Maximizing the benefits of synthetic biology
Monday, September 13th, 2010
Scientists and policy experts are in Philadelphia on Monday, Sept. 13 to ponder the ethics around synthetic biology – including the creation of microscopic artificial life.
Someday synthetic biology could make man-made germs, bacteria or viruses work for our benefit.
University of Pennsylvania bioethicist Arthur Caplan says scientists dream of engineering new life forms to eat pollution or maybe secret oils that could be used as fuel.
Caplan: They might even be able to get into our bodies and eat cholesterol out of our arteries, or track down things like MRSA, infectious bacteria that we don't have good drugs for – maybe they could be programmed to kill them. So making our own artificial microbes is a very, very exciting area.
Exciting and concerning.
Critics say it's wrong to "play God" and engineer life. Others worry that the microbes will become invasive and cause ecological havoc.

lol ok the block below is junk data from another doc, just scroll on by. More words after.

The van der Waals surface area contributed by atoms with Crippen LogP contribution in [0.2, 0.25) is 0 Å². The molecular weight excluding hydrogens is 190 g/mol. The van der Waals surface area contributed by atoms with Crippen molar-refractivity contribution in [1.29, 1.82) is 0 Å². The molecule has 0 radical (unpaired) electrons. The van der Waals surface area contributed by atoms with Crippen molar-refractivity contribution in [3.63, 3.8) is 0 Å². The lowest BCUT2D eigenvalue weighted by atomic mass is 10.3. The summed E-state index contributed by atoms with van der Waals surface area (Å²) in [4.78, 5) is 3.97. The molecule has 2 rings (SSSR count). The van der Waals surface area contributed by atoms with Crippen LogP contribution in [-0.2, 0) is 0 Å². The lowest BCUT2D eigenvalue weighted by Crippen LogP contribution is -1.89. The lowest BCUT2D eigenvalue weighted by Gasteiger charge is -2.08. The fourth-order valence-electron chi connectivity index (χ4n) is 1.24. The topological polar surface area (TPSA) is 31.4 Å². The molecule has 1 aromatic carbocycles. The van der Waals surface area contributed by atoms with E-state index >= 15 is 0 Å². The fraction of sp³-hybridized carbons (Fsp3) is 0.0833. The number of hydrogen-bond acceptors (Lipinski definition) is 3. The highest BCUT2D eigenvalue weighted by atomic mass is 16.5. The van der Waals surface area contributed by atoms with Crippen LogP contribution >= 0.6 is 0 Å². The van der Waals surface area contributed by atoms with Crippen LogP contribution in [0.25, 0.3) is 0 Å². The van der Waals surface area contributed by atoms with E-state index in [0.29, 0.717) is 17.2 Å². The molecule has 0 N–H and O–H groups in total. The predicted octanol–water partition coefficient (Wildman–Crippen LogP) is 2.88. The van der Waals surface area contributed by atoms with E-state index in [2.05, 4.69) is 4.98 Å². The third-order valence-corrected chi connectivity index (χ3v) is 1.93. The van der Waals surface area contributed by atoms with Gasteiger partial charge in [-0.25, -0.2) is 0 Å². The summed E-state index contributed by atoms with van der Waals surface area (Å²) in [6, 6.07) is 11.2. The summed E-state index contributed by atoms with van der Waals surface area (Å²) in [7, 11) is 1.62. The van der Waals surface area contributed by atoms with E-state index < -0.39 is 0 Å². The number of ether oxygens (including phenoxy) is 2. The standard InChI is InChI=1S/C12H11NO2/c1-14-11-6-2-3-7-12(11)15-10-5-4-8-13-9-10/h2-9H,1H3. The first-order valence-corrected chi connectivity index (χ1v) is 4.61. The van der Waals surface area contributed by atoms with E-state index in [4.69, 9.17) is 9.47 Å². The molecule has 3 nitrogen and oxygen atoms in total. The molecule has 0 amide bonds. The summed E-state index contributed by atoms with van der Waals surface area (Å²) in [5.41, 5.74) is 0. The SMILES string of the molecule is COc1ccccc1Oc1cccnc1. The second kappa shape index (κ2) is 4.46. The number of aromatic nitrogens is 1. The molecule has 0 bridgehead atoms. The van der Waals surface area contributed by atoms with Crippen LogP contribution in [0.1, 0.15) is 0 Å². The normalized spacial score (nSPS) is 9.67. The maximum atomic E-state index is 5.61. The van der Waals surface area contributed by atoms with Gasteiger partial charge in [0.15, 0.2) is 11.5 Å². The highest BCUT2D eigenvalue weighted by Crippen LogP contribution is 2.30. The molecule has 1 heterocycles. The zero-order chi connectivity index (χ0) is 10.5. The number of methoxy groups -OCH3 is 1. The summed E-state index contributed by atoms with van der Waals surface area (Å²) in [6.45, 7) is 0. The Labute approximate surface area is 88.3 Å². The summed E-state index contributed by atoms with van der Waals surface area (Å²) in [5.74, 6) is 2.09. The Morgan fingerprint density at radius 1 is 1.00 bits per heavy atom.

Caplan will testify at the Philadelphia meeting of the Presidential Commission for the Study of Bioethical Issues. Eventually, the group will make recommendations on policies and ethical boundaries for the field of synthetic biology.
Caplan says similar to cattle in the old West, artificial microbes should be branded so they can be tracked back to their manufacturer.
University of Pennsylvania President Amy Gutman is chair of the bioethics commission convened by President Obama.
Gutman: We know some of its [synthetic biology's] potential but most of its potential is down the road, so therefore we can prepare ourselves. That's what the commission wants to do, make recommendations that will maximize benefits and mitigate risks.
The bioethics meeting is open to the public.